Unformatted text preview: Towards the end of the story, the reader can tell that the conclusion is near from the repetitions. The phrases, which are repeated, soon go on for too long and have no other details to report. The repetitions also foreshadow. Lena’s death is an example. When a new detail is introduced for the first and possibly only time, it stands out. Or when it is not mentioned again until most the plot has developed. The “good german cook” mentions after Lena dies how Lena had been gentle and sweet. This was mentioned in the very first sentence of the story and connects the start and the end of the novella. Emphasizes characters’ feelings and state of beings. Perhaps the repetitions were the only details Stein thought were needed to convey Lena’s life. The reader learns at the very end how Herman enjoys his life. He lives a content, peaceful life alone with his three children (with emphasis on alone)....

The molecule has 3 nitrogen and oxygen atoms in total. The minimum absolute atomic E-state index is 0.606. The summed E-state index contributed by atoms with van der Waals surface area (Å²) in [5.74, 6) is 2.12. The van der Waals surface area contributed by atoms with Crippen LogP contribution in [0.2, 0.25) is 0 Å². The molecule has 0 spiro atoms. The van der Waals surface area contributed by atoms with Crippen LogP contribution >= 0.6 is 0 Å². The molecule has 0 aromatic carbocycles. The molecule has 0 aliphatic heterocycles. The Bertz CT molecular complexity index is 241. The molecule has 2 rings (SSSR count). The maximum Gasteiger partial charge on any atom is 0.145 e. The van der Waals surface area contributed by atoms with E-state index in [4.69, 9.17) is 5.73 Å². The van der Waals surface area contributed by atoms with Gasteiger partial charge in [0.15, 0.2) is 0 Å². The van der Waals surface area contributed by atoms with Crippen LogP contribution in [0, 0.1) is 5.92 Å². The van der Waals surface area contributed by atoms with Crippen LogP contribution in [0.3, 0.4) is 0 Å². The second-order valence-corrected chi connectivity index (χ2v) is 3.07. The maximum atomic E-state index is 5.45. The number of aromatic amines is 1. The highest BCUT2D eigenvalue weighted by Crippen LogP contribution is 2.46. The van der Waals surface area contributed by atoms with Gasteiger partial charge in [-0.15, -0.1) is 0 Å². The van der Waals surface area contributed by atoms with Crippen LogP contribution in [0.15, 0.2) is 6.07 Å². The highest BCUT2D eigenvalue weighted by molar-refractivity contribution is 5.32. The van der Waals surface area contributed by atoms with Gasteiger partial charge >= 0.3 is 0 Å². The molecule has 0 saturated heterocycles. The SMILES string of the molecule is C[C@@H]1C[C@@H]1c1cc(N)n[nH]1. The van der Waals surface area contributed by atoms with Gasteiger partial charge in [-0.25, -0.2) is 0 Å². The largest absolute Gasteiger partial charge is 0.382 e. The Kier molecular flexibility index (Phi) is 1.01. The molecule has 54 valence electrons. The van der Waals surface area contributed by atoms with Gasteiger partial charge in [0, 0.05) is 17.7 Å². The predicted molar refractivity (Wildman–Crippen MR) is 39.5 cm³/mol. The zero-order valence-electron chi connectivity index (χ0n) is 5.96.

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- Fall '07
- Rhetoric, Short story, The Reader, Lena, Bruno Ganz